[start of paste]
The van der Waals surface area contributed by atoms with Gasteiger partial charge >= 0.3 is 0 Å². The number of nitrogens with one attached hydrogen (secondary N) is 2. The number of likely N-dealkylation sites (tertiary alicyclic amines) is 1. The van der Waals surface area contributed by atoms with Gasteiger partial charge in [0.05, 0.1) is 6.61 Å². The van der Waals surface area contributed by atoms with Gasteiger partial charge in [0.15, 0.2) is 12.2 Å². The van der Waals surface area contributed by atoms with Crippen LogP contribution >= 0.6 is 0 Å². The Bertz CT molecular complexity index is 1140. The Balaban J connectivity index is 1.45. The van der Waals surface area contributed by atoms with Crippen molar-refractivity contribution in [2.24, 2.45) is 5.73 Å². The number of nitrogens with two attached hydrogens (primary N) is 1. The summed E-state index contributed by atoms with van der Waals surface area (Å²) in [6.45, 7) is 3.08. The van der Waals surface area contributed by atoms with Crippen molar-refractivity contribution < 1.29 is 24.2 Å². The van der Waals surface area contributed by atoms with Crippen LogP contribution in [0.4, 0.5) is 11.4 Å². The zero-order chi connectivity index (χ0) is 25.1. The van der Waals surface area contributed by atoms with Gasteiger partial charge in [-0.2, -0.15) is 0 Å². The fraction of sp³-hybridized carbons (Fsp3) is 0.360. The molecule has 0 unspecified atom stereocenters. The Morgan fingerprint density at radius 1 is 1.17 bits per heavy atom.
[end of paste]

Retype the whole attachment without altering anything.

The van der Waals surface area contributed by atoms with Gasteiger partial charge >= 0.3 is 0 Å². The number of nitrogens with one attached hydrogen (secondary N) is 2. The number of likely N-dealkylation sites (tertiary alicyclic amines) is 1. The van der Waals surface area contributed by atoms with Gasteiger partial charge in [0.05, 0.1) is 6.61 Å². The van der Waals surface area contributed by atoms with Gasteiger partial charge in [0.15, 0.2) is 12.2 Å². The van der Waals surface area contributed by atoms with Crippen LogP contribution >= 0.6 is 0 Å². The Bertz CT molecular complexity index is 1140. The Balaban J connectivity index is 1.45. The van der Waals surface area contributed by atoms with Crippen molar-refractivity contribution in [2.24, 2.45) is 5.73 Å². The number of nitrogens with two attached hydrogens (primary N) is 1. The summed E-state index contributed by atoms with van der Waals surface area (Å²) in [6.45, 7) is 3.08. The van der Waals surface area contributed by atoms with Crippen molar-refractivity contribution < 1.29 is 24.2 Å². The van der Waals surface area contributed by atoms with Crippen LogP contribution in [0.4, 0.5) is 11.4 Å². The zero-order chi connectivity index (χ0) is 25.1. The van der Waals surface area contributed by atoms with Gasteiger partial charge in [-0.2, -0.15) is 0 Å². The fraction of sp³-hybridized carbons (Fsp3) is 0.360. The molecule has 0 unspecified atom stereocenters. The Morgan fingerprint density at radius 1 is 1.17 bits per heavy atom.